569: D.A.R.E.

Did you go through D.A.R.E. (or something similar)? What was its impact on your views?


Full episode script

In the early 1980s, a Los Angeles police officer got very worried about the number of undercover officers who were able to purchase drugs in schools, and decided that he wanted to do something. Quoting from Priceonomics:

The LAPD, in conjunction with the local rotary club and the LA Unified School District (LAUSD), came up with the Drug Abuse Resistance Education Program, DARE. Within a few years, DARE was a regular fixture in LA schools. By the mid-nineties, it was a national organization with multi-million dollar annual revenue.The program was popular among parents and students from its inception. It was also popular among politicians and bureaucrats, who saw DARE as a way to be proactive about, “The Drug Problem.” By 1995, DARE estimated its own costs at $200 million.

 

It was a lot of money to be put in to a program – but did it actually work? The short answer is — no. In the American Journal of Public Health in 2004, the authors did a meta-analysis of studies around DARE and found that, quote:

Our results confirm the findings of a previous meta-analysis3 indicating that Project D.A.R.E. is ineffective. This is not surprising, given the substantial information developed over the past decade to that effect. According to Cohen’s guidelines,13 the effect size we obtained would have needed to be 20 times larger to be considered even small. Given the tremendous expenditures in time and money involved with D.A.R.E., it would appear that continued efforts should focus on other techniques and programs that might produce more substantial effects.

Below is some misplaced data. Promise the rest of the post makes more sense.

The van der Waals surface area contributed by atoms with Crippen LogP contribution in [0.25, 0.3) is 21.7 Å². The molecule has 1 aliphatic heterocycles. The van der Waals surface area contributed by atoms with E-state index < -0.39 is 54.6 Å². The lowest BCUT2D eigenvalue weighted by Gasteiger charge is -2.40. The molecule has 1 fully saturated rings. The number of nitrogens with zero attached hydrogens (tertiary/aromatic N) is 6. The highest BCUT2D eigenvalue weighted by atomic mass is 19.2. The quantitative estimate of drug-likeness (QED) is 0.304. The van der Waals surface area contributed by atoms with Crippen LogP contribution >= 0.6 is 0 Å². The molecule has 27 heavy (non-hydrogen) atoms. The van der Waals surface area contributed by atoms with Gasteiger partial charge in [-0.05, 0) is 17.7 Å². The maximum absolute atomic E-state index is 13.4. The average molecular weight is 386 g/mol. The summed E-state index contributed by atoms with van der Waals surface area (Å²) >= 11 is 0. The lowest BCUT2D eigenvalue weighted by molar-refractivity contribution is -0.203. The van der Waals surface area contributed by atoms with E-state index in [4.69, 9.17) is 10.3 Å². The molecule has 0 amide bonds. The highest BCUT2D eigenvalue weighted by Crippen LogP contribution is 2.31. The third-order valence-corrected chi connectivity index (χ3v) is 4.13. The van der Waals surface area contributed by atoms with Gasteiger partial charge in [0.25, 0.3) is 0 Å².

While DARE is still used in some areas, there have been shifts to other programs. One of the most often cited is the Keepin’ it R.E.A.L program, which attempts to be a culturally focused youth drug-prevention program designed to increase resistance skills. Is the program actually effective? According to our friends at the National Institutes of Justice, who gave the sign-off on D.A.R.E., Keepin’ it REAL is considered “promising” for the fact it creates a less positive view of drug use over a 14 month period.

 

Yet as Scientific American points out, quote:

In a 2011 review of various substance abuse prevention programs, epidemiologist Melissa Stigler of the University of Texas School of Public Health and her colleagues observed that programs that unfold during many sessions—ideally, over several years—garner especially strong results.

 

So what education – if any – were you given on mind and body-altering substances while you were growing up?

This script may vary from the actual episode transcript.